"Actually, that's partially where the name comes from: channeling the energy inside and outside the room when we create these songs," Dave continues. "It's also somewhat of a commentary on the state of the media right now. If there was a channel that showed nothing but hysteria and panic, it would be the highest-rated channel on TV. We like to think of creating music as a way to channel the panic into something tangible. Plus, it just sounds cool at the end of the day. (laughs)"

While fans may be surprised at how different The Panic Channel sounds from many of its members' previous work, there's plenty for longtime followers to grab onto. " 'Why Cry' and 'Blue Bruises' are Steve-driven songs. They're very crafted, and I wanted to serve those songs," Navarro says. "while at the same time, diving deeper into others to create some really intoxicating soundscapes. While we were recording the album I was in another one of my big Pink Floyd phases -- I had my entire Floyd library on shuffle -- and that definitely came through in some of my guitar playing, which is never a bad thing."

And Navarro found himself as the unwitting inspiration for "Bloody Mary," as Steve recalls. "I'd been reading Dave's book ("Don't Try This At Home," Navarro's harrowing account of a year of drug addiction), and his drug dealer was named Mary. I'd been imagining this character, this kind of mysterious Hollywood dealer, and it all came together when I was in a restaurant and I saw a bloody mary listed on the drink menu."

"That song tells a really great story," Navarro says, and it's close to me because I kinda lived that story. Lyrically, Steve has a great talent for story telling within the songs."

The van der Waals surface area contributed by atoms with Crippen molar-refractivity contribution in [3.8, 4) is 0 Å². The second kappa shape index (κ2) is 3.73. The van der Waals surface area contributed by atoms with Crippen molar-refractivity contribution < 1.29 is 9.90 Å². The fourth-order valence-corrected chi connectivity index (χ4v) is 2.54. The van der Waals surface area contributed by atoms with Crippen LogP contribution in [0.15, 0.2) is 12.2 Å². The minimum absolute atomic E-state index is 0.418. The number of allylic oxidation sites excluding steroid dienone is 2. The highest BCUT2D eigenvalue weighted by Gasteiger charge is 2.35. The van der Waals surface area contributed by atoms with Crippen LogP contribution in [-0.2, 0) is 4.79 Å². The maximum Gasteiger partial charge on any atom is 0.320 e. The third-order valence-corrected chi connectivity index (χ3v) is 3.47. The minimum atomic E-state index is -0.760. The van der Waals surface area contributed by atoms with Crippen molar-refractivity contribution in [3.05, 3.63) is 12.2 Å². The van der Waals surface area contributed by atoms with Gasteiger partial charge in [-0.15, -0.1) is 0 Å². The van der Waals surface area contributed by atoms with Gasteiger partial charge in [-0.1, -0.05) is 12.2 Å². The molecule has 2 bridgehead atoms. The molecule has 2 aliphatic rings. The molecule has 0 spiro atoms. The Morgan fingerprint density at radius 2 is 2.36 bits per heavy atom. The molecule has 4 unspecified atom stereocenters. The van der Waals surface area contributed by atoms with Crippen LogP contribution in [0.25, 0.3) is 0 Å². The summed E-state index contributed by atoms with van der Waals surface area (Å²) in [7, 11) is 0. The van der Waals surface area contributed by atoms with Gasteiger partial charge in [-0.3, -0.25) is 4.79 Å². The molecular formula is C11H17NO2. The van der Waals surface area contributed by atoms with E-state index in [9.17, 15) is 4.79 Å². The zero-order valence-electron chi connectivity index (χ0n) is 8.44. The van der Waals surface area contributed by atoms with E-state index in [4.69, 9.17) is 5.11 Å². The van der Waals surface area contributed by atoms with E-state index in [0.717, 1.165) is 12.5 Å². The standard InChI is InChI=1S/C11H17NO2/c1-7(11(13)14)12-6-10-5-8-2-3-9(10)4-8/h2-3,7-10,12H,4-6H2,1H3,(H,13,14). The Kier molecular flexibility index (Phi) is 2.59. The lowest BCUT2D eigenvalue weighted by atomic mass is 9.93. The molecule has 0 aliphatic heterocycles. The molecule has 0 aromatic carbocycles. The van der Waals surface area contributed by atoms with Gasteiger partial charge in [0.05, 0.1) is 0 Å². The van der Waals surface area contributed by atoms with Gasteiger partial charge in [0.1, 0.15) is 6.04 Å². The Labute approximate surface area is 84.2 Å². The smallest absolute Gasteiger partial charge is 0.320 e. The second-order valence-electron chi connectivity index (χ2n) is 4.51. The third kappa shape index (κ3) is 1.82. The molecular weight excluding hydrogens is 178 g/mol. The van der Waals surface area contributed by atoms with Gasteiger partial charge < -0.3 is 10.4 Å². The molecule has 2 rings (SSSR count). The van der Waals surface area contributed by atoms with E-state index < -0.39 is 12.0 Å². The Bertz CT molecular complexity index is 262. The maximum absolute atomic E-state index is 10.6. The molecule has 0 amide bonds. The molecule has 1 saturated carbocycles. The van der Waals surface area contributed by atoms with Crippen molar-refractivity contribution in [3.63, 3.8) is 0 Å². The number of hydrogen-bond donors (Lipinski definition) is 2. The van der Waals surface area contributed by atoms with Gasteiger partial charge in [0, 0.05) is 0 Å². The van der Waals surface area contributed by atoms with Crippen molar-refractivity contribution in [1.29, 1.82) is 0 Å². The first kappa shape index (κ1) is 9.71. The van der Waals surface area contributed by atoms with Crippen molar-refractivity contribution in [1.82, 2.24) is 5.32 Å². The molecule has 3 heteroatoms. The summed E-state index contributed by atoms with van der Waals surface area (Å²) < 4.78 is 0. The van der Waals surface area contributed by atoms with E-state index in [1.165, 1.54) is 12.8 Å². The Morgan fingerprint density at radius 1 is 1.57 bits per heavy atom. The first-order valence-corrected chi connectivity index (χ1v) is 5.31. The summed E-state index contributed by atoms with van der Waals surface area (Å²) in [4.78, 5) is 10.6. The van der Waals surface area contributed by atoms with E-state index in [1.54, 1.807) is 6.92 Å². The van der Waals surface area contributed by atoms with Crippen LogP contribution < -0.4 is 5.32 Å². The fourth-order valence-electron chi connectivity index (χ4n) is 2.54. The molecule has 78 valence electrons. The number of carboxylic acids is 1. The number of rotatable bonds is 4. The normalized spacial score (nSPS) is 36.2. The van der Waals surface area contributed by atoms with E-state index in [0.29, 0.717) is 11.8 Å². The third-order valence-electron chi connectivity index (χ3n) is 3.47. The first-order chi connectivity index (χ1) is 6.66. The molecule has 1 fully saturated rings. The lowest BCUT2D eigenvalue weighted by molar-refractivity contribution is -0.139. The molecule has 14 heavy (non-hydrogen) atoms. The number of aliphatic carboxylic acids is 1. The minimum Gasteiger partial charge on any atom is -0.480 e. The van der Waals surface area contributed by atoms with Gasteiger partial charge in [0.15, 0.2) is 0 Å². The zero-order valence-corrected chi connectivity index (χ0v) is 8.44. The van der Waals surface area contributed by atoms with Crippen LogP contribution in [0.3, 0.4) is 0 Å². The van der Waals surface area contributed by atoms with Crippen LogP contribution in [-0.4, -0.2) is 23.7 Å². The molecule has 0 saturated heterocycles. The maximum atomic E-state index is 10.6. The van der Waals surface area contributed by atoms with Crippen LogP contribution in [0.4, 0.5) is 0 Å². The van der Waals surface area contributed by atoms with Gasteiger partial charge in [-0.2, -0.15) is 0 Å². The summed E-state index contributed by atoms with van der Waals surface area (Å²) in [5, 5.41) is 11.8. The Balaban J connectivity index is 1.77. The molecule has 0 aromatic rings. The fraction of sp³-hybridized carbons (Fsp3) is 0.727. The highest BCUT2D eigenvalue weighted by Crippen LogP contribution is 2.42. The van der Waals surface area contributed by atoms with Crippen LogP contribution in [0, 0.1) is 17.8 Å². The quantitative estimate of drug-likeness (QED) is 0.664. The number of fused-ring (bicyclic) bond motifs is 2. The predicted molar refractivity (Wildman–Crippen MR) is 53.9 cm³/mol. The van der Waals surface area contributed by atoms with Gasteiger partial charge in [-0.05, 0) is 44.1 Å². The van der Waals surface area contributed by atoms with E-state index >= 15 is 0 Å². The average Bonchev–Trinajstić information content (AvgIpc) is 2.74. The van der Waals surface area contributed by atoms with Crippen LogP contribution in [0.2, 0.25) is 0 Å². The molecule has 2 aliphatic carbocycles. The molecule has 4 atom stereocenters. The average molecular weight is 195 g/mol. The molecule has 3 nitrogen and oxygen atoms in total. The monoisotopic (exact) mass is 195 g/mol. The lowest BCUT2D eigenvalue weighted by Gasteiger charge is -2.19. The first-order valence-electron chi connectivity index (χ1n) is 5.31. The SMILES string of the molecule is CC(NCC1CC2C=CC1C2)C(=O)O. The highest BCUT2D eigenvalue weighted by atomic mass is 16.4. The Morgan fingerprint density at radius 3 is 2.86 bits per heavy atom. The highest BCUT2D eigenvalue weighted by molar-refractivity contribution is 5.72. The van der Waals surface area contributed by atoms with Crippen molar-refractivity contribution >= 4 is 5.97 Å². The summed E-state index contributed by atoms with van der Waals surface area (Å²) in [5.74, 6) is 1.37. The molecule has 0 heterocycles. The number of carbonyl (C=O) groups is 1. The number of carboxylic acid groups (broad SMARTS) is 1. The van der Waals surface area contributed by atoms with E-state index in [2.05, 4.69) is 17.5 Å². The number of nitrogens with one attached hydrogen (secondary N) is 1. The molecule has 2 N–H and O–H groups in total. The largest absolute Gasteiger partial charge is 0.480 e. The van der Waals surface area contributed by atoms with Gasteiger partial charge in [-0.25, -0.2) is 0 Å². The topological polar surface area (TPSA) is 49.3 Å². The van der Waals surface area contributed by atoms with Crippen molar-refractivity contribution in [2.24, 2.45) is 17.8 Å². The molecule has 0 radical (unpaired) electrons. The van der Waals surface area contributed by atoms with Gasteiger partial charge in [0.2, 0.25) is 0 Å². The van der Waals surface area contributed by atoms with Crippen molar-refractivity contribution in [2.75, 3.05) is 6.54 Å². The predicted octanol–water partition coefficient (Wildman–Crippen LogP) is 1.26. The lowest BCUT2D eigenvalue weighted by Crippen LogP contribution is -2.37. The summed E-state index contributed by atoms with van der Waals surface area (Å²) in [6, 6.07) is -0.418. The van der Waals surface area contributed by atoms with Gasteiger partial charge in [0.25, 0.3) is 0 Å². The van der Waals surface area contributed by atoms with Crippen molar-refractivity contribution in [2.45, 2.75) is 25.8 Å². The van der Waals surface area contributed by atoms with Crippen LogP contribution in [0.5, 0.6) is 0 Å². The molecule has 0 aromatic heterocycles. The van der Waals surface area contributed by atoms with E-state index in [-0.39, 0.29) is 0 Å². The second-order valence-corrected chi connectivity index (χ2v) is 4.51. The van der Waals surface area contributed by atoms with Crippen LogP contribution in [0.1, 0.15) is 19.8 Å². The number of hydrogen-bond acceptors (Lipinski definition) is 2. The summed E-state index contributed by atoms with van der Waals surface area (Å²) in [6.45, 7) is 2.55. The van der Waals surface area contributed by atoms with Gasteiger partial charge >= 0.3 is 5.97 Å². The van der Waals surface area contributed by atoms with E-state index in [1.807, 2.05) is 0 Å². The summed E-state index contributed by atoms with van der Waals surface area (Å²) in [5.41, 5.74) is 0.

"Of course, I found out later that the real person's name wasn't even Mary," Steve laughs.

As committed as the musicians are to The Panic Channel, their other projects will continue. Navarro has another season of "Rock Star" coming up as well as his internet radio station called Spread Radio Live (www.spreadradiolive.com) that is devoted to new talent. "Every month, I pick five unsigned bands and the listeners vote for their favorite. The winner becomes the featured SRL Indie Artist of the Month." There's also Camp Freddy, his part-time covers band with Chaney and "every lead singer known to man." At the time of this writing, Chaney was about to go on tour with Taylor Hawkins & the Coattail Riders, and Perkins also plays with Hellride, a Stooges cover band. Isaacs has used his graphic and web design talents to create the band's website. (www.thepanicchannel.com)

But The Panic Channel finds the musicians doing what they love the most. "This is an opportunity to create," Navarro says. "I look at those other avenues as performance-oriented rather than creative; we need both, and we need to make time for both. I love having no idea what I'm going to do and finding myself someplace I never expected to be - There is nothing like that kind of excitement."